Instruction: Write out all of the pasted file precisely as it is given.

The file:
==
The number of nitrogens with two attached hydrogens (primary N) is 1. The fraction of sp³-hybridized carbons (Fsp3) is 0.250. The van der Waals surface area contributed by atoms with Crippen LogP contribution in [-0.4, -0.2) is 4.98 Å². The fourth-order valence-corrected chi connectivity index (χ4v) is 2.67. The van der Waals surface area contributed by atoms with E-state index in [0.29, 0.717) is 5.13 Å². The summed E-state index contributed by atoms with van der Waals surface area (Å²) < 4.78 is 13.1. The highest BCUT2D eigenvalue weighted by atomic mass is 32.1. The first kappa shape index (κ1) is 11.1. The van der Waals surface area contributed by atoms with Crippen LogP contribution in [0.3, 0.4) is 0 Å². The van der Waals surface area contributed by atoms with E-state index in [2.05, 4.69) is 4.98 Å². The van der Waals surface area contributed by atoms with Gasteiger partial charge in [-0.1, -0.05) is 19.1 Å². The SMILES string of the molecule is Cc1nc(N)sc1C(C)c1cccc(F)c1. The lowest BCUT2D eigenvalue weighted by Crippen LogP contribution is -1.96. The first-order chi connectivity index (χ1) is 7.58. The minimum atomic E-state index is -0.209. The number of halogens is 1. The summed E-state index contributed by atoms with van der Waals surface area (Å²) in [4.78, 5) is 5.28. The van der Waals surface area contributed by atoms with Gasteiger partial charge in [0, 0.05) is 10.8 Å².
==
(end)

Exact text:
The number of nitrogens with two attached hydrogens (primary N) is 1. The fraction of sp³-hybridized carbons (Fsp3) is 0.250. The van der Waals surface area contributed by atoms with Crippen LogP contribution in [-0.4, -0.2) is 4.98 Å². The fourth-order valence-corrected chi connectivity index (χ4v) is 2.67. The van der Waals surface area contributed by atoms with E-state index in [0.29, 0.717) is 5.13 Å². The summed E-state index contributed by atoms with van der Waals surface area (Å²) < 4.78 is 13.1. The highest BCUT2D eigenvalue weighted by atomic mass is 32.1. The first kappa shape index (κ1) is 11.1. The van der Waals surface area contributed by atoms with Crippen LogP contribution in [0.3, 0.4) is 0 Å². The van der Waals surface area contributed by atoms with E-state index in [2.05, 4.69) is 4.98 Å². The van der Waals surface area contributed by atoms with Gasteiger partial charge in [-0.1, -0.05) is 19.1 Å². The SMILES string of the molecule is Cc1nc(N)sc1C(C)c1cccc(F)c1. The lowest BCUT2D eigenvalue weighted by Crippen LogP contribution is -1.96. The first-order chi connectivity index (χ1) is 7.58. The minimum atomic E-state index is -0.209. The number of halogens is 1. The summed E-state index contributed by atoms with van der Waals surface area (Å²) in [4.78, 5) is 5.28. The van der Waals surface area contributed by atoms with Gasteiger partial charge in [0, 0.05) is 10.8 Å².